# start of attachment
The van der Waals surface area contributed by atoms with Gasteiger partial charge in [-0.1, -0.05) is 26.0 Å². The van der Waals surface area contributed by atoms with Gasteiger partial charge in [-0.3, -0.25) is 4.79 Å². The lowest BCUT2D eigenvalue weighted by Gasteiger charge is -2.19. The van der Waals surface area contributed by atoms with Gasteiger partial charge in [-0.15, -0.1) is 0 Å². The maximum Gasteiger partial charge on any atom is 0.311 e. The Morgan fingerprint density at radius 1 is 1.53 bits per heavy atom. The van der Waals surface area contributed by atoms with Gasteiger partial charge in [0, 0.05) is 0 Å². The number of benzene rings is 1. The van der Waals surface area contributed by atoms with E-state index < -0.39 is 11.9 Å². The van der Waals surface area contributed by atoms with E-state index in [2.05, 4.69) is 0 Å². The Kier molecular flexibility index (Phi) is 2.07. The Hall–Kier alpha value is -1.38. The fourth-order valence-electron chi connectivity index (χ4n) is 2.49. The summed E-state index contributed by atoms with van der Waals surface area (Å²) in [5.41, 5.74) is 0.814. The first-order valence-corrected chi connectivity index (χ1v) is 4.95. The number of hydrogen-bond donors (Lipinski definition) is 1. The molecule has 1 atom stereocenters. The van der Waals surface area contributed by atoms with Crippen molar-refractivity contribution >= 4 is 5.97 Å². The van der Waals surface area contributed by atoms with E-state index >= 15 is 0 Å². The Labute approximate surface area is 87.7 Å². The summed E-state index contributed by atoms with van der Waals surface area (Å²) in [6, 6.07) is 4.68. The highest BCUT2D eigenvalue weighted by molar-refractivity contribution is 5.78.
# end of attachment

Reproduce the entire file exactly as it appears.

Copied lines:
The van der Waals surface area contributed by atoms with Gasteiger partial charge in [-0.1, -0.05) is 26.0 Å². The van der Waals surface area contributed by atoms with Gasteiger partial charge in [-0.3, -0.25) is 4.79 Å². The lowest BCUT2D eigenvalue weighted by Gasteiger charge is -2.19. The van der Waals surface area contributed by atoms with Gasteiger partial charge in [-0.15, -0.1) is 0 Å². The maximum Gasteiger partial charge on any atom is 0.311 e. The Morgan fingerprint density at radius 1 is 1.53 bits per heavy atom. The van der Waals surface area contributed by atoms with Gasteiger partial charge in [0, 0.05) is 0 Å². The number of benzene rings is 1. The van der Waals surface area contributed by atoms with E-state index < -0.39 is 11.9 Å². The van der Waals surface area contributed by atoms with E-state index in [2.05, 4.69) is 0 Å². The Kier molecular flexibility index (Phi) is 2.07. The Hall–Kier alpha value is -1.38. The fourth-order valence-electron chi connectivity index (χ4n) is 2.49. The summed E-state index contributed by atoms with van der Waals surface area (Å²) in [5.41, 5.74) is 0.814. The first-order valence-corrected chi connectivity index (χ1v) is 4.95. The number of hydrogen-bond donors (Lipinski definition) is 1. The molecule has 1 atom stereocenters. The van der Waals surface area contributed by atoms with Crippen molar-refractivity contribution >= 4 is 5.97 Å². The van der Waals surface area contributed by atoms with E-state index >= 15 is 0 Å². The Labute approximate surface area is 87.7 Å². The summed E-state index contributed by atoms with van der Waals surface area (Å²) in [6, 6.07) is 4.68. The highest BCUT2D eigenvalue weighted by molar-refractivity contribution is 5.78.